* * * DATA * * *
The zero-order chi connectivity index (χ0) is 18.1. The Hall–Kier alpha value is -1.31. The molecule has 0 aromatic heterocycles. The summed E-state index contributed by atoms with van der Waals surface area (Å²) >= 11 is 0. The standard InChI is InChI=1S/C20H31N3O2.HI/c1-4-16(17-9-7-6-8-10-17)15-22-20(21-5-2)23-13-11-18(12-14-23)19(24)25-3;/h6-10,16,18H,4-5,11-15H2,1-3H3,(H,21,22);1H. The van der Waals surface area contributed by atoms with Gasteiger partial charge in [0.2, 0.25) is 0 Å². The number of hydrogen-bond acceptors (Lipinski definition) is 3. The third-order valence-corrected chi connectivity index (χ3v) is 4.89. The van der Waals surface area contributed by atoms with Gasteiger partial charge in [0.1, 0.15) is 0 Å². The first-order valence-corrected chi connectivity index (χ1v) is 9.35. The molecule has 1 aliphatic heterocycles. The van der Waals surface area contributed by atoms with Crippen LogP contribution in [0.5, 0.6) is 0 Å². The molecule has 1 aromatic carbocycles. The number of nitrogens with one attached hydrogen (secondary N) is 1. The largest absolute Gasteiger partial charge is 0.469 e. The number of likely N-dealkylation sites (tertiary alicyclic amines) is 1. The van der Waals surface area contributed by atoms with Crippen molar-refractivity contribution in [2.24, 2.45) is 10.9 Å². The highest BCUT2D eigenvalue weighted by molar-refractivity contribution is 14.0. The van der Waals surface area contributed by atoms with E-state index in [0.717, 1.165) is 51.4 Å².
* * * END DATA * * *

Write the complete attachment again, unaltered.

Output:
The zero-order chi connectivity index (χ0) is 18.1. The Hall–Kier alpha value is -1.31. The molecule has 0 aromatic heterocycles. The summed E-state index contributed by atoms with van der Waals surface area (Å²) >= 11 is 0. The standard InChI is InChI=1S/C20H31N3O2.HI/c1-4-16(17-9-7-6-8-10-17)15-22-20(21-5-2)23-13-11-18(12-14-23)19(24)25-3;/h6-10,16,18H,4-5,11-15H2,1-3H3,(H,21,22);1H. The van der Waals surface area contributed by atoms with Gasteiger partial charge in [0.2, 0.25) is 0 Å². The number of hydrogen-bond acceptors (Lipinski definition) is 3. The third-order valence-corrected chi connectivity index (χ3v) is 4.89. The van der Waals surface area contributed by atoms with Gasteiger partial charge in [0.1, 0.15) is 0 Å². The first-order valence-corrected chi connectivity index (χ1v) is 9.35. The molecule has 1 aliphatic heterocycles. The van der Waals surface area contributed by atoms with Crippen LogP contribution in [0.5, 0.6) is 0 Å². The molecule has 1 aromatic carbocycles. The number of nitrogens with one attached hydrogen (secondary N) is 1. The largest absolute Gasteiger partial charge is 0.469 e. The number of likely N-dealkylation sites (tertiary alicyclic amines) is 1. The van der Waals surface area contributed by atoms with Crippen molar-refractivity contribution in [2.24, 2.45) is 10.9 Å². The highest BCUT2D eigenvalue weighted by molar-refractivity contribution is 14.0. The van der Waals surface area contributed by atoms with E-state index in [0.717, 1.165) is 51.4 Å².